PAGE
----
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Quantifying Network Dynamics and Information Flow Across Chinese Social Media During the African Ebola Outbreak

  • Shihui Feng (a1), Liaquat Hossain (a2), John W. Crawford (a3) and Terry Bossomaier (a4)
Abstract
Objective

Social media provides us with a new platform on which to explore how the public responds to disasters and, of particular importance, how they respond to the emergence of infectious diseases such as Ebola. Provided it is appropriately informed, social media offers a potentially powerful means of supporting both early detection and effective containment of communicable diseases, which is essential for improving disaster medicine and public health preparedness.

Methods

The 2014 West African Ebola outbreak is a particularly relevant contemporary case study on account of the large number of annual arrivals from Africa, including Chinese employees engaged in projects in Africa. Weibo (Weibo Corp, Beijing, China) is China’s most popular social media platform, with more than 2 billion users and over 300 million daily posts, and offers great opportunity to monitor early detection and promotion of public health awareness.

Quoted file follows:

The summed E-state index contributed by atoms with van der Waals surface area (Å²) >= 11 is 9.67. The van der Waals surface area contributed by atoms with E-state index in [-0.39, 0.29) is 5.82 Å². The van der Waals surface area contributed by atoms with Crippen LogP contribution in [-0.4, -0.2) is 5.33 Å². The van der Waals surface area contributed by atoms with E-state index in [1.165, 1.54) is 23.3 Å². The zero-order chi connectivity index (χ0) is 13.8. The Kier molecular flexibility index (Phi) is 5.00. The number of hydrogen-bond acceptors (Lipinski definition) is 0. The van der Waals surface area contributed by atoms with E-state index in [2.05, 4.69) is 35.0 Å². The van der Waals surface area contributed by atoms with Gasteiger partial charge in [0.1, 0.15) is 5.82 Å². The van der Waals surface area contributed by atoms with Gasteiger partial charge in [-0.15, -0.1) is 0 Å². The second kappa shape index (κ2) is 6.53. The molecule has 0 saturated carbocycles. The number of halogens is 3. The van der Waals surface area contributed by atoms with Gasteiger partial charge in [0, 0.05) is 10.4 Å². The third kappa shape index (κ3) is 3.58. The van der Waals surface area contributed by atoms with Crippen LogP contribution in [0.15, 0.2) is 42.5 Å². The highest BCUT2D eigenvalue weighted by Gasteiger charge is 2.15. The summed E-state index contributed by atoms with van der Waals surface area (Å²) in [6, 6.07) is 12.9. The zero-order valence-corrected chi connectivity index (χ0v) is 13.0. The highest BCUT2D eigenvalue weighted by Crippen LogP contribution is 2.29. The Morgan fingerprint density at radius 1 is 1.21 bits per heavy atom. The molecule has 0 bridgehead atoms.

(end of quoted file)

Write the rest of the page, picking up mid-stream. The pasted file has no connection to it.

Results

We present a proof-of-concept study of a subset of Weibo posts during the outbreak demonstrating potential and identifying priorities for improving the efficacy and accuracy of information dissemination. We quantify the evolution of the social network topology within Weibo relating to the efficacy of information sharing.

Conclusions

We show how relatively few nodes in the network can have a dominant influence over both the quality and quantity of the information shared. These findings make an important contribution to disaster medicine and public health preparedness from theoretical and methodological perspectives for dealing with epidemics. (Disaster Med Public Health Preparedness. 2018;12:26–37)

Copyright
Corresponding author
Correspondence and reprint requests to Liaquat Hossain, PhD, Professor of Library and Information Management, Division of Information and Technology Studies, Room 113, Runme Shaw Building, The University of Hong Kong, Pokfulam Road, Hong Kong (e-mail: lhossain@hku.hk).
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Disaster Medicine and Public Health Preparedness
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